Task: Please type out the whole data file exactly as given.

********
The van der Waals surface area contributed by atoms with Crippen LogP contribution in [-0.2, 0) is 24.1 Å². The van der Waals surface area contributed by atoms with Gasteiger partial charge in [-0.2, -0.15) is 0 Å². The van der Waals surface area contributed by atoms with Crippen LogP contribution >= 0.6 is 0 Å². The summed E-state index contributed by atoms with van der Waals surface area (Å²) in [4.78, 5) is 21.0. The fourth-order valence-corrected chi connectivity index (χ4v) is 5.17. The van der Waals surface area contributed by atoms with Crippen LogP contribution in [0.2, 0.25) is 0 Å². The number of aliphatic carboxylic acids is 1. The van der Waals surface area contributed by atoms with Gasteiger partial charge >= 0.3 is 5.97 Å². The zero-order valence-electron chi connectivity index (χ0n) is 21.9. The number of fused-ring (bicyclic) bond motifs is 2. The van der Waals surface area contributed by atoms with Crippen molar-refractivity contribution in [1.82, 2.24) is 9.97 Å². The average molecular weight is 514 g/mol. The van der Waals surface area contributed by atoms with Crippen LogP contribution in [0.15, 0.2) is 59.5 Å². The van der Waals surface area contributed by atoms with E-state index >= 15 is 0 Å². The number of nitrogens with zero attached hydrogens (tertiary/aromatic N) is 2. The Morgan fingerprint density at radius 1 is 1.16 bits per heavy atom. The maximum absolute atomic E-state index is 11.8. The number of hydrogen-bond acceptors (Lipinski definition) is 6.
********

The van der Waals surface area contributed by atoms with Crippen LogP contribution in [-0.2, 0) is 24.1 Å². The van der Waals surface area contributed by atoms with Gasteiger partial charge in [-0.2, -0.15) is 0 Å². The van der Waals surface area contributed by atoms with Crippen LogP contribution >= 0.6 is 0 Å². The summed E-state index contributed by atoms with van der Waals surface area (Å²) in [4.78, 5) is 21.0. The fourth-order valence-corrected chi connectivity index (χ4v) is 5.17. The van der Waals surface area contributed by atoms with Crippen LogP contribution in [0.2, 0.25) is 0 Å². The number of aliphatic carboxylic acids is 1. The van der Waals surface area contributed by atoms with Gasteiger partial charge >= 0.3 is 5.97 Å². The zero-order valence-electron chi connectivity index (χ0n) is 21.9. The number of fused-ring (bicyclic) bond motifs is 2. The van der Waals surface area contributed by atoms with Crippen molar-refractivity contribution in [1.82, 2.24) is 9.97 Å². The average molecular weight is 514 g/mol. The van der Waals surface area contributed by atoms with Crippen LogP contribution in [0.15, 0.2) is 59.5 Å². The van der Waals surface area contributed by atoms with E-state index >= 15 is 0 Å². The number of nitrogens with zero attached hydrogens (tertiary/aromatic N) is 2. The Morgan fingerprint density at radius 1 is 1.16 bits per heavy atom. The maximum absolute atomic E-state index is 11.8. The number of hydrogen-bond acceptors (Lipinski definition) is 6.